Environment, Food and Rural Affairs CommitteeWritten evidence submitted by the British Standards Institution (BSI)

BSI is the UK’s National Standards Body and facilitates the development of national, European and International (ISO) Standards. BSI has a long history of developing standards to help organizations implement good practice and specifications for products to ensure consumer protection and provide assurance.

BSI is establishing a technical committee to national standards to aid the conservation the biodiversity of the UK through the planning and development process. The programme of work will support the aim of protecting the UK’s biodiversity outlined in the Natural Environment White Paper. The first standard to be produced by the technical committee will provide guidance on the quality of ecological information submitted with planning applications and enable planning authorities to make better informed decisions when considering these applications. The committee will also produce guidance which will translate the new high level National Planning Policy Framework objectives into robust local plan policies and practical approaches to development control on the ground.

The following organisations have committed to be on the committee: Defra, the Association of Local Government Ecologists (ALGE), Northern Ireland Environment Agency and the Institute of Ecology and Environmental Management (IEEM).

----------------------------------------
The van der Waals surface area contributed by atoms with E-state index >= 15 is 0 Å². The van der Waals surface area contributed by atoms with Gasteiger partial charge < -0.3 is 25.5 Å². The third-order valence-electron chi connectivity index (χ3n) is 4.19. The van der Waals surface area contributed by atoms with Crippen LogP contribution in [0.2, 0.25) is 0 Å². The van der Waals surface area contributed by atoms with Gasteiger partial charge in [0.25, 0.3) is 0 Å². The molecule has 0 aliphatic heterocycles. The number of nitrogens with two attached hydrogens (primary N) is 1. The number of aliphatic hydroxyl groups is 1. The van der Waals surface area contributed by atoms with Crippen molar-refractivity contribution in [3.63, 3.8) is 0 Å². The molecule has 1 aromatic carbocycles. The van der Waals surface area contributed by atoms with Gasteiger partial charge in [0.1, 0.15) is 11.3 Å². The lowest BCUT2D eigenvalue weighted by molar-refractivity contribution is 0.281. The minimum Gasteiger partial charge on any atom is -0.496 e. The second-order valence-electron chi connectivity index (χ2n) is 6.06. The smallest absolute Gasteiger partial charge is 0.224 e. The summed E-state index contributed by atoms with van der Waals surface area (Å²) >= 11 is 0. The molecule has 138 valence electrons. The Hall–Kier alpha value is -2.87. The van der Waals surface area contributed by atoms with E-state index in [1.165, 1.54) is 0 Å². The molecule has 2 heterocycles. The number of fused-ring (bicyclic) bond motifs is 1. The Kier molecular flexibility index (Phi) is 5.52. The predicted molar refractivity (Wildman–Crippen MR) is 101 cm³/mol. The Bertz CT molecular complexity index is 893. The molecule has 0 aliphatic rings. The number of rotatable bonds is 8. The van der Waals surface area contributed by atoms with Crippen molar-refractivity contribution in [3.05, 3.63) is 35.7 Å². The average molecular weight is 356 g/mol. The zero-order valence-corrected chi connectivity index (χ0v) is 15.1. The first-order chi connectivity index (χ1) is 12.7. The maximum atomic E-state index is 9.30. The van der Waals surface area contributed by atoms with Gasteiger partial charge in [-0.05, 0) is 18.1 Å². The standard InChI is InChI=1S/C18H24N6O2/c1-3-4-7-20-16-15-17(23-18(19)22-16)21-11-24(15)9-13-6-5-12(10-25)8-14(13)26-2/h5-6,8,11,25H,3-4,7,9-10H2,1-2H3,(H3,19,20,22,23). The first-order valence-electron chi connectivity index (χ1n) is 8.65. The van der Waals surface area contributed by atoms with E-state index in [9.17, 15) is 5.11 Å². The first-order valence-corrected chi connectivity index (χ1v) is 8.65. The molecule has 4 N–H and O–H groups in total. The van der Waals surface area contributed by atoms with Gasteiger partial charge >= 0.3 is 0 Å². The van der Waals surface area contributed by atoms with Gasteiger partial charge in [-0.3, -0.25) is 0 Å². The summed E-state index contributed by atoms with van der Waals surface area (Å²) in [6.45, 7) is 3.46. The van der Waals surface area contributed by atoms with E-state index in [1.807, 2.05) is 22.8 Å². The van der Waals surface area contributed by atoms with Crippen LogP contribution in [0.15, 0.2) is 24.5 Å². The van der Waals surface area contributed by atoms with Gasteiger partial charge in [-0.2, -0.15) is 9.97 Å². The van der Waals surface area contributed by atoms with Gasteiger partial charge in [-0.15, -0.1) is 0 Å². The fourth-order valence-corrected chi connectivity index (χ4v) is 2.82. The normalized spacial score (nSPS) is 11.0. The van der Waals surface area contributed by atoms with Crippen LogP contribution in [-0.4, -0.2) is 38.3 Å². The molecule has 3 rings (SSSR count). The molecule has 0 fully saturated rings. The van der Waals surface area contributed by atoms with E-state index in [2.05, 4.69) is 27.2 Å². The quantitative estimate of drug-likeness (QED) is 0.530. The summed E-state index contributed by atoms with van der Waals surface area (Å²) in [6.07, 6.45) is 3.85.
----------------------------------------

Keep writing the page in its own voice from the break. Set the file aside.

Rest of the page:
BSI Background

BSI is the UK’s National Standards Body, incorporated by Royal Charter and responsible independently for preparing British Standards and related publications. BSI has 110 years of experience in serving the interest of a wide range of stakeholders including government, business and society.

BSI presents the UK view on standards in Europe (to CEN and CENELEC) and internationally (to ISO and IEC). BSI has a globally recognized reputation for independence, integrity and innovation ensuring standards are useful, relevant and authoritative.

A BSI (as well as CEN/CENELEC, ISO/IEC) standard is a document defining best practice, established by consensus. Each standard is kept current through a process of maintenance and reviewed whereby it is updated, revised or withdrawn as necessary.

Standards are designed to set out clear and unambiguous provisions and objectives. Although standards are voluntary and separate from legal and regulatory systems, they can be used to support or complement legislation.

Standards are developed when there is a defined market need through consultation with stakeholders and a rigorous development process. National committee members represent their communities in order to develop standards and related documents by consensus. They include representatives from a range of bodies, including government, business, consumers, academic institutions, social interests, regulators and trade unions.

21 June 2011

Prepared 16th July 2012